I never knew how despised the Wright brothers were. That was the most startling revelation of researching Chasing Icarus. No one liked Wilbur and Orville in those extraordinary pioneer days of aviation. And it wasn’t down to envy. It was the Wrights’ bloody-minded belief and paranoiac greed that whipped up a storm of resentment, encapsulated by a newspaper cartoon in 1910 depicting the brothers furiously waving their fists as an airplane passing overhead and shouting ‘Keep out of my air!’
The Wrights believed that as the inventors of the airplane any other flying machine was a breach of their patent. So in the years following 1903 they spent as much time in court as they did in the workroom; serving injunctions on aviators from around the world.
The great Frenchman Louis Paulhan was grounded by the Wrights’ legal team, and the dashing Englishman Claude Grahame-White refused to fly in the USA in case Orville and Wilbur should sue him. Yet the bitterest battle fought by the Wrights was against their fellow American, Glenn Curtiss, a struggle that lasted years and was only resolved in 1917 when both sides agreed to put aside their differences and work together to manufacture aircraft for the military.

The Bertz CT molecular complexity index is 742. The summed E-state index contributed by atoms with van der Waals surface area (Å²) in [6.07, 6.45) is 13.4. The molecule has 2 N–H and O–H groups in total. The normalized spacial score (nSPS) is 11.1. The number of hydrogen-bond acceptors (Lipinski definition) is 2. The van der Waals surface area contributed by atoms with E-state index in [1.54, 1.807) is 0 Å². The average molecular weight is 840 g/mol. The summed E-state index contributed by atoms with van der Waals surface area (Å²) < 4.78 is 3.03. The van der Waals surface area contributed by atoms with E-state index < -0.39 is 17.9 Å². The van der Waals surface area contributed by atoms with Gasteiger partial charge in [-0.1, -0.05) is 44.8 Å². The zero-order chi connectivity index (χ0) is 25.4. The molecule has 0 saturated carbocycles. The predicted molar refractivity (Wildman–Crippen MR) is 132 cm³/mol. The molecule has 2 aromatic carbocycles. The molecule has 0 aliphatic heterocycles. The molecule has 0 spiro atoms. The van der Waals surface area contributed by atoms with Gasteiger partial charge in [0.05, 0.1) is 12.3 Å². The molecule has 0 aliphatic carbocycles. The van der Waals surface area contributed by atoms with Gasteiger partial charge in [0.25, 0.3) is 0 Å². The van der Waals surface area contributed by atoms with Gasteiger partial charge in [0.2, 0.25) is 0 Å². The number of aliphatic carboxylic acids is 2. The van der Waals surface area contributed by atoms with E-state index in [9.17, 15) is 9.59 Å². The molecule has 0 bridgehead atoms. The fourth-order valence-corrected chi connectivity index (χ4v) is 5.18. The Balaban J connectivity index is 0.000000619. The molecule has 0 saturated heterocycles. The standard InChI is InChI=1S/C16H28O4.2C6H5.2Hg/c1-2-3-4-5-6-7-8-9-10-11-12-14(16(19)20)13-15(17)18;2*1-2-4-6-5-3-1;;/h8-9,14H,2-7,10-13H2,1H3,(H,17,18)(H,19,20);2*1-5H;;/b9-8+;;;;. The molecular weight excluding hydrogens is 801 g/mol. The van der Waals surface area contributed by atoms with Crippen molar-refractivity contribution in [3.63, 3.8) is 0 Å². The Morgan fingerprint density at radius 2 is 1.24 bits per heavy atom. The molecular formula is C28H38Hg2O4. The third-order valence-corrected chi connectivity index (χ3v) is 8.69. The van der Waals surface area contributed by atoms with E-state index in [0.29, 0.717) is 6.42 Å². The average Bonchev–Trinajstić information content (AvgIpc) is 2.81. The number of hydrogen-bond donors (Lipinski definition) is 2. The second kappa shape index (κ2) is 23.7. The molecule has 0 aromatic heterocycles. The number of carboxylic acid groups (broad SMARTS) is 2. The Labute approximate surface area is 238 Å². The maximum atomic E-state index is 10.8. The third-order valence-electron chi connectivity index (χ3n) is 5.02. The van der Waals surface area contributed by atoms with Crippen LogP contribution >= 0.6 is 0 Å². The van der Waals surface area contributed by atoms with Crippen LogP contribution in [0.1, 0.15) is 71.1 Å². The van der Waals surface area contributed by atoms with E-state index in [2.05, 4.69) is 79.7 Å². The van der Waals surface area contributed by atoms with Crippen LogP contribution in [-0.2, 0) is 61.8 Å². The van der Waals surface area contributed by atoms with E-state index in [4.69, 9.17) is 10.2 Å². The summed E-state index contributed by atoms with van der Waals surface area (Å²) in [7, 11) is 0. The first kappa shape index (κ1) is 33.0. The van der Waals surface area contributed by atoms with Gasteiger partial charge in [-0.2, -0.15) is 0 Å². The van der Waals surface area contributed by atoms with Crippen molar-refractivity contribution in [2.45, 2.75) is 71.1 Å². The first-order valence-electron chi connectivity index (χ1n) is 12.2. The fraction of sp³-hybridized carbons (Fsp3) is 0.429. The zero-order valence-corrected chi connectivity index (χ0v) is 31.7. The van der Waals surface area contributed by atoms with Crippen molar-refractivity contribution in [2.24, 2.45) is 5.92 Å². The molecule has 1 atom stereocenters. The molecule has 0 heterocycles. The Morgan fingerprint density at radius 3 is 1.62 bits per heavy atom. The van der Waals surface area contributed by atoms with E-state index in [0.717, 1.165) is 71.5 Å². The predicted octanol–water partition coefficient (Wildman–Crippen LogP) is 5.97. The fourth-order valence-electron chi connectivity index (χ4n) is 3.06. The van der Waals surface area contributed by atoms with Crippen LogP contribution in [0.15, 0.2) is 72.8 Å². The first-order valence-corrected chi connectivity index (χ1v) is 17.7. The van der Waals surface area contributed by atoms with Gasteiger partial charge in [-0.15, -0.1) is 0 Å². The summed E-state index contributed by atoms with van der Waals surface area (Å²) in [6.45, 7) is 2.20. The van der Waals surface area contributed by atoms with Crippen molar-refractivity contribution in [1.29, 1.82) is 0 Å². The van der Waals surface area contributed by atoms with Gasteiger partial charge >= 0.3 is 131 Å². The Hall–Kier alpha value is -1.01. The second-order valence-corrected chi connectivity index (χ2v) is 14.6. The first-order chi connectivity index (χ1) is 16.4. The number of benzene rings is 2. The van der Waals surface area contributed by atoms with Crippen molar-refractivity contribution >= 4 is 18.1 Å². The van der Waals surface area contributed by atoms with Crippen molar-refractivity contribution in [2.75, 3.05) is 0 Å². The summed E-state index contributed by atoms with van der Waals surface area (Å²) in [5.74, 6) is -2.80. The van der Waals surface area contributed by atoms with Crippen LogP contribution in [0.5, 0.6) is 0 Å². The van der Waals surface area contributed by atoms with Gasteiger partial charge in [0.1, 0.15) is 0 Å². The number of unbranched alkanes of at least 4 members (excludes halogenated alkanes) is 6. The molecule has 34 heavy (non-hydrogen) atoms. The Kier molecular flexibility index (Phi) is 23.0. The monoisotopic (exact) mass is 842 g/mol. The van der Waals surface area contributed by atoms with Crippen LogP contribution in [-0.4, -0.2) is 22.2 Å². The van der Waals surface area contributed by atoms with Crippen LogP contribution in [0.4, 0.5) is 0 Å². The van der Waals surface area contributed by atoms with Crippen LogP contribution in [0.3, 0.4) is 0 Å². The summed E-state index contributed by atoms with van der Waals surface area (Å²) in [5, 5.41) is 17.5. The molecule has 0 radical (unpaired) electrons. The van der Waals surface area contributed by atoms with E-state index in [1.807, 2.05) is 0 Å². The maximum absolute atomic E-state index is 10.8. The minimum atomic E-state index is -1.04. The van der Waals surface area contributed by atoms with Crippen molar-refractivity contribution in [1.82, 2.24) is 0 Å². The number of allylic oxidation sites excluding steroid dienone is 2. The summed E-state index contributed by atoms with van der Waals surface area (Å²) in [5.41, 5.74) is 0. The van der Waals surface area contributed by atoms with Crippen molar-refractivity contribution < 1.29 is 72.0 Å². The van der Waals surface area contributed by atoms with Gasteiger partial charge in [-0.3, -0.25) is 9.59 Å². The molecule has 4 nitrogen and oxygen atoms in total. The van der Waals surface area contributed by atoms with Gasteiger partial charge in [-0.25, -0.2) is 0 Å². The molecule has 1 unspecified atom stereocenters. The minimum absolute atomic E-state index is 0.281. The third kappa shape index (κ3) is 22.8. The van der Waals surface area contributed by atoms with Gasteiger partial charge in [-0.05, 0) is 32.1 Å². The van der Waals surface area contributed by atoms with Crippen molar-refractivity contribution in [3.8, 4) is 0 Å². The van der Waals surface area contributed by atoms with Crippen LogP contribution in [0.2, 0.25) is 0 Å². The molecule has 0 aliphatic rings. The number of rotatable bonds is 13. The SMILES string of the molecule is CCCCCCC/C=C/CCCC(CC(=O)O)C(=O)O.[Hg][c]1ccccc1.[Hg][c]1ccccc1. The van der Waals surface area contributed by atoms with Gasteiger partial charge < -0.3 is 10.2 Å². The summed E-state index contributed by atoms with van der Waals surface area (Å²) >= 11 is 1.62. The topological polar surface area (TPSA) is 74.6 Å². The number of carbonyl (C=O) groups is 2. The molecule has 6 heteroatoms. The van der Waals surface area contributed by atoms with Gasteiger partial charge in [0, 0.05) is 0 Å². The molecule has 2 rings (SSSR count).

Ironically, the Wrights’ legal tenacity proved their downfall in the race to achieve supremacy in the aviation world. As one newspaper wrote in 1910, the failure of the Wrights’ machine to win any of that year’s international air races proved that ‘high noon had come and gone in the careers of the Wright brothers’. Neither Orville nor Wilbur believed that the future of the airplane lay in metal monoplanes; for them the wooden biplane was king. History proved them wrong.